pollster


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Related to pollster: Rasmussen

poll·ster

 (pōl′stər)
n.
One that takes public-opinion surveys.
Word History: The suffix -ster is used to make nouns referring to persons and can be found in a variety of words that are part of the current vocabulary of English, such as hipster, huckster, jokester, pollster, and youngster. Some of these nouns can refer to either males or females, while others typically denote males. Originally in Old English, however, the suffix (then spelled -estre) was used to form feminine agent nouns. Hoppestre, for example, meant "female dancer" and was the feminine corresponding to the masculine hoppere, "dancer" (that is, a " hopper," so to speak). The suffix -estre was occasionally applied to men in Old English, but mostly to translate Latin masculine nouns denoting occupations that were usually held by women in Anglo-Saxon society. An example is bæcester, "baker," glossing Latin pistor; it survives as the Modern English name Baxter. In Middle English its use as a masculine suffix became more common in northern England, while in the south it remained limited to feminines. In time the masculine usage became dominant throughout the country, and old feminines in -ster were refashioned by adding the newer feminine suffix -ess (borrowed from French) to them, such as seamstress remade from seamster. In Modern English, the only noun ending in -ster with a feminine referent is spinster, which originally meant "a woman who spins thread."

pollster

(ˈpəʊlstə)
n
a person who conducts opinion polls

poll•ster

(ˈpoʊl stər)

n.
one who conducts public-opinion polls.
ThesaurusAntonymsRelated WordsSynonymsLegend:
Noun1.pollster - someone who conducts surveys of public opinion; "a pollster conducts public opinion polls"; "a headcounter counts heads"
asker, enquirer, inquirer, querier, questioner - someone who asks a question
Translations
anketar

pollster

[ˈpəʊlstəʳ] Nencuestador(a) m/f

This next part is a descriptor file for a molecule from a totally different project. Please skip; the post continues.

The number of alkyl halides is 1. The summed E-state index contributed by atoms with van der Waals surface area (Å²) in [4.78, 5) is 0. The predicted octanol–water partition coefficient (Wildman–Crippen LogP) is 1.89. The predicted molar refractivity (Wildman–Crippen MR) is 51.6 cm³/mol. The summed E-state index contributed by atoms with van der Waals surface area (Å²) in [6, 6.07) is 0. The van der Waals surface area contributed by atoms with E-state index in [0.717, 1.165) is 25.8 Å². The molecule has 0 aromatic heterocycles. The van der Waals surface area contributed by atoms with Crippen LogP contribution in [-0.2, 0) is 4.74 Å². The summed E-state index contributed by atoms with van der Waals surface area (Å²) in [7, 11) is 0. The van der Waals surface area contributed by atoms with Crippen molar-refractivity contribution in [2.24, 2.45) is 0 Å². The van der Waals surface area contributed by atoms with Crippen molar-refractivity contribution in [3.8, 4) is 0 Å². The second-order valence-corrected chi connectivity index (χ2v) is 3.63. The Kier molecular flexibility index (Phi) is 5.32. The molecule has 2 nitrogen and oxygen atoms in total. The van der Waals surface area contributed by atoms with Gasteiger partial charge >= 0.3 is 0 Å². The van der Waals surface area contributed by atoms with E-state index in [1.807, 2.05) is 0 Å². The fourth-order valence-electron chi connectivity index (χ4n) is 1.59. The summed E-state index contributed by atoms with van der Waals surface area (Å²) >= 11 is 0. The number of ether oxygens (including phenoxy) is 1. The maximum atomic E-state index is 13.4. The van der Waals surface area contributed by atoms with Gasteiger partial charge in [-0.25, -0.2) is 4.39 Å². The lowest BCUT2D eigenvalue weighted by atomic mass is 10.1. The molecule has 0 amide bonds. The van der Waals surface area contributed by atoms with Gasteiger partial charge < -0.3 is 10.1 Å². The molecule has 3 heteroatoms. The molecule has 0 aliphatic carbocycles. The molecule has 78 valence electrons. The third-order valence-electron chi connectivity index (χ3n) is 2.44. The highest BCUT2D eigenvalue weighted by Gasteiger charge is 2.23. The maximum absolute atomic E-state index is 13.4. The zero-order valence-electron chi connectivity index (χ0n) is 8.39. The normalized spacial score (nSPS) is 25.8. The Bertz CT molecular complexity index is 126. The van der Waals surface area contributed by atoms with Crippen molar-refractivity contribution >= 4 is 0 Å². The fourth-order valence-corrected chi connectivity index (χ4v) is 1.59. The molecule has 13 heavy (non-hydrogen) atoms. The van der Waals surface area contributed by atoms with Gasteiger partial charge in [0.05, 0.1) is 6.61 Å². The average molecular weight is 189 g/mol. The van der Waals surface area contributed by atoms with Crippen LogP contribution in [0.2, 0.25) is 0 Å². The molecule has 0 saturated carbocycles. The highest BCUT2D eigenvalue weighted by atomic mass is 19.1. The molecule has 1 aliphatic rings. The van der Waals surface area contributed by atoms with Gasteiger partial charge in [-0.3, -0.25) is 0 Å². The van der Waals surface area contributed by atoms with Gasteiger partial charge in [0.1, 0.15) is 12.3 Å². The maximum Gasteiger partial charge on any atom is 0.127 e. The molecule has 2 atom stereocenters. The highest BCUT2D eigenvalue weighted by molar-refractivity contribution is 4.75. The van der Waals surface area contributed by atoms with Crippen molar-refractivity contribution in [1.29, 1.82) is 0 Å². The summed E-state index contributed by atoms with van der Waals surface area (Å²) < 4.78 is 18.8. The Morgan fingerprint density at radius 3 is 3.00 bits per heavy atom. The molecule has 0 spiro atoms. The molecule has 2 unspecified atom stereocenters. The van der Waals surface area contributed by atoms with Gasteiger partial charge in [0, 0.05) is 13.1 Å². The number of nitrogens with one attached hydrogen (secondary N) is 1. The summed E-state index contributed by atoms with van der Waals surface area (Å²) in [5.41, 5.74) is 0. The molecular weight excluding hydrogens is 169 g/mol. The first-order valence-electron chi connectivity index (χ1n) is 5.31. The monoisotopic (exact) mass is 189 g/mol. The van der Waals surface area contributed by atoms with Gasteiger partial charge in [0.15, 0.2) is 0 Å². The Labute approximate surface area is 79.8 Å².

pollster

[ˈpəʊlstər] nsondeur m, enquêteur/euse m/fpoll taker n (US)sondeur mpoll tax n (British) (formerly)impôts mpl locaux

pollster

nMeinungsforscher(in) m(f)

pollster

[ˈpəʊlstəʳ] nchi esegue sondaggi d'opinione
References in periodicals archive ?
First, those who oppose Barack Obama because of his race can certainly find other ways to dress that up for a pollster. There are, after all, ample reasons to support John McCain, whether because of his experience -- or Obama's lack thereof -- or his positions on issues from Iraq to taxes.
One pollster reckons that 20 per cent of voters are still claiming they're undecided which way to go.
The polled sometimes have second thoughts after the pollster hangs up.
The poll of 800 likely voters was conducted by Republican pollster Bill McInturff of Public Opinion Strategies and Democratic pollster Celinda Lake of Lake Research Partners.
Six years ago, evangelical pollster George Barna issued a study noting the high divorce rate among his coreligionists.
Sabato was a "biased" source, Wadhams sniffed to reporters from the Newport News, Va.-based Daily Press, and The Wall Street Journal poll carried out by establishment pollster John Zogby was "a joke." Moreover, said Wadhams, Zogby had "long ago been discredited."
'We are the Olympic champions and everyone wants to beat us now and that will only lift us higher and higher,' said Campbell Paralympic dressage rider Lee Pearson received an OBE for services to equestrianism and disabled sport Veteran pollster Sir Robert Worcester, who was knighted, said two years ago he would have given odds of 10,000 to 1 that he would not have been at the Palace.
Goeas and his partners Dave Sackett and Brian Tringali currently serve as pollster to 16 Republican Governors and U.S.
The nation's voters call education the top federal budgetary priority and 63 percent say the United States should be spending more on schools, according to a recent poll commissioned by the National Education Association and jointly conducted by Republican pollster The Tarrance Group and Democratic pollster Greenberg Quinlan Research.
This tendency was recently noted by prominent pollster John Zogby, who informed a Jan.
Overall, 64% of respondents to the survey conducted by Democratic pollster Rob Schroth and Republican pollster Kellyanne Conway said they support allowing U.S.
Our Constitution makes no mention of pollster democracy, and for good reason.